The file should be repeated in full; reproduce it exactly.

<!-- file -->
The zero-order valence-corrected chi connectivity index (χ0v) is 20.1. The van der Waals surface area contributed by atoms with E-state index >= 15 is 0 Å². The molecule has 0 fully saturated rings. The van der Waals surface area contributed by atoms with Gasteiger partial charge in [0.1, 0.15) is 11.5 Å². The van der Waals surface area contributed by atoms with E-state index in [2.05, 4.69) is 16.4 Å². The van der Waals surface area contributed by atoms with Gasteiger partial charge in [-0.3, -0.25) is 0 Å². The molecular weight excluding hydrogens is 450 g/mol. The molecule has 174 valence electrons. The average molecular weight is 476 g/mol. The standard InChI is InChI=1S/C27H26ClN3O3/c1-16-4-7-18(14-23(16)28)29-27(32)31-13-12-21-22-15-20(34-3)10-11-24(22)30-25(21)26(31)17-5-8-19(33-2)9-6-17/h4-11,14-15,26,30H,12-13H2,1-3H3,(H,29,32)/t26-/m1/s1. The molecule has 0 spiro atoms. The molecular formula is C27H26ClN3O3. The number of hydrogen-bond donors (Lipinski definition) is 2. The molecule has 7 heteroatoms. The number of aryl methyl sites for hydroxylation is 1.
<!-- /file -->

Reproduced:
The zero-order valence-corrected chi connectivity index (χ0v) is 20.1. The van der Waals surface area contributed by atoms with E-state index >= 15 is 0 Å². The molecule has 0 fully saturated rings. The van der Waals surface area contributed by atoms with Gasteiger partial charge in [0.1, 0.15) is 11.5 Å². The van der Waals surface area contributed by atoms with E-state index in [2.05, 4.69) is 16.4 Å². The van der Waals surface area contributed by atoms with Gasteiger partial charge in [-0.3, -0.25) is 0 Å². The molecular weight excluding hydrogens is 450 g/mol. The molecule has 174 valence electrons. The average molecular weight is 476 g/mol. The standard InChI is InChI=1S/C27H26ClN3O3/c1-16-4-7-18(14-23(16)28)29-27(32)31-13-12-21-22-15-20(34-3)10-11-24(22)30-25(21)26(31)17-5-8-19(33-2)9-6-17/h4-11,14-15,26,30H,12-13H2,1-3H3,(H,29,32)/t26-/m1/s1. The molecule has 0 spiro atoms. The molecular formula is C27H26ClN3O3. The number of hydrogen-bond donors (Lipinski definition) is 2. The molecule has 7 heteroatoms. The number of aryl methyl sites for hydroxylation is 1.